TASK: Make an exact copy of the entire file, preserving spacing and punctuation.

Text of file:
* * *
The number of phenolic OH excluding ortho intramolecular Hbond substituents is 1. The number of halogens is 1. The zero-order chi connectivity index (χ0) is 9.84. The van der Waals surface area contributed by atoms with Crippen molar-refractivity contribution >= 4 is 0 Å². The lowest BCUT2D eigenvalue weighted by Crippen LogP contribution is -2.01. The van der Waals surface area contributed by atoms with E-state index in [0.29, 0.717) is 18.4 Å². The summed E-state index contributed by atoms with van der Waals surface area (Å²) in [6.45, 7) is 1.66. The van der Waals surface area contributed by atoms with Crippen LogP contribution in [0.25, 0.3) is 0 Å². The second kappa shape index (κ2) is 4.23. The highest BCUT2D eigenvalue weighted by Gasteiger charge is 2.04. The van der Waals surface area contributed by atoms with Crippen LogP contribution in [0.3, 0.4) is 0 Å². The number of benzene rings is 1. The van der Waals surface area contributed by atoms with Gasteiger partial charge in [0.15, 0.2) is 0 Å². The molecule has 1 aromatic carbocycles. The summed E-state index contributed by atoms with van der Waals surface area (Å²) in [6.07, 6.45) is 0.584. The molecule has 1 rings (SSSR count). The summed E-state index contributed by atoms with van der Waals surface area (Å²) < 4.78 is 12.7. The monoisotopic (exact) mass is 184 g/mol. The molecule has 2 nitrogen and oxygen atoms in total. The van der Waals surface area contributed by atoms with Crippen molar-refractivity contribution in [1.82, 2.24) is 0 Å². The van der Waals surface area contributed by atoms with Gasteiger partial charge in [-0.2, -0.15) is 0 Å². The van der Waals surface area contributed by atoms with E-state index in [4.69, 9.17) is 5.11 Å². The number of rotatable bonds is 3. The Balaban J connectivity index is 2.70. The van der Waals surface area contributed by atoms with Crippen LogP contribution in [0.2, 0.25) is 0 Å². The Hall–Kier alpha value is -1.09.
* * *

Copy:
The number of phenolic OH excluding ortho intramolecular Hbond substituents is 1. The number of halogens is 1. The zero-order chi connectivity index (χ0) is 9.84. The van der Waals surface area contributed by atoms with Crippen molar-refractivity contribution >= 4 is 0 Å². The lowest BCUT2D eigenvalue weighted by Crippen LogP contribution is -2.01. The van der Waals surface area contributed by atoms with E-state index in [0.29, 0.717) is 18.4 Å². The summed E-state index contributed by atoms with van der Waals surface area (Å²) in [6.45, 7) is 1.66. The van der Waals surface area contributed by atoms with Crippen LogP contribution in [0.25, 0.3) is 0 Å². The second kappa shape index (κ2) is 4.23. The highest BCUT2D eigenvalue weighted by Gasteiger charge is 2.04. The van der Waals surface area contributed by atoms with Crippen LogP contribution in [0.3, 0.4) is 0 Å². The number of benzene rings is 1. The van der Waals surface area contributed by atoms with Gasteiger partial charge in [0.15, 0.2) is 0 Å². The molecule has 1 aromatic carbocycles. The summed E-state index contributed by atoms with van der Waals surface area (Å²) in [6.07, 6.45) is 0.584. The molecule has 1 rings (SSSR count). The summed E-state index contributed by atoms with van der Waals surface area (Å²) < 4.78 is 12.7. The monoisotopic (exact) mass is 184 g/mol. The molecule has 2 nitrogen and oxygen atoms in total. The van der Waals surface area contributed by atoms with Crippen molar-refractivity contribution in [1.82, 2.24) is 0 Å². The van der Waals surface area contributed by atoms with Gasteiger partial charge in [-0.2, -0.15) is 0 Å². The van der Waals surface area contributed by atoms with E-state index in [4.69, 9.17) is 5.11 Å². The number of rotatable bonds is 3. The Balaban J connectivity index is 2.70. The van der Waals surface area contributed by atoms with Crippen LogP contribution in [0.2, 0.25) is 0 Å². The Hall–Kier alpha value is -1.09.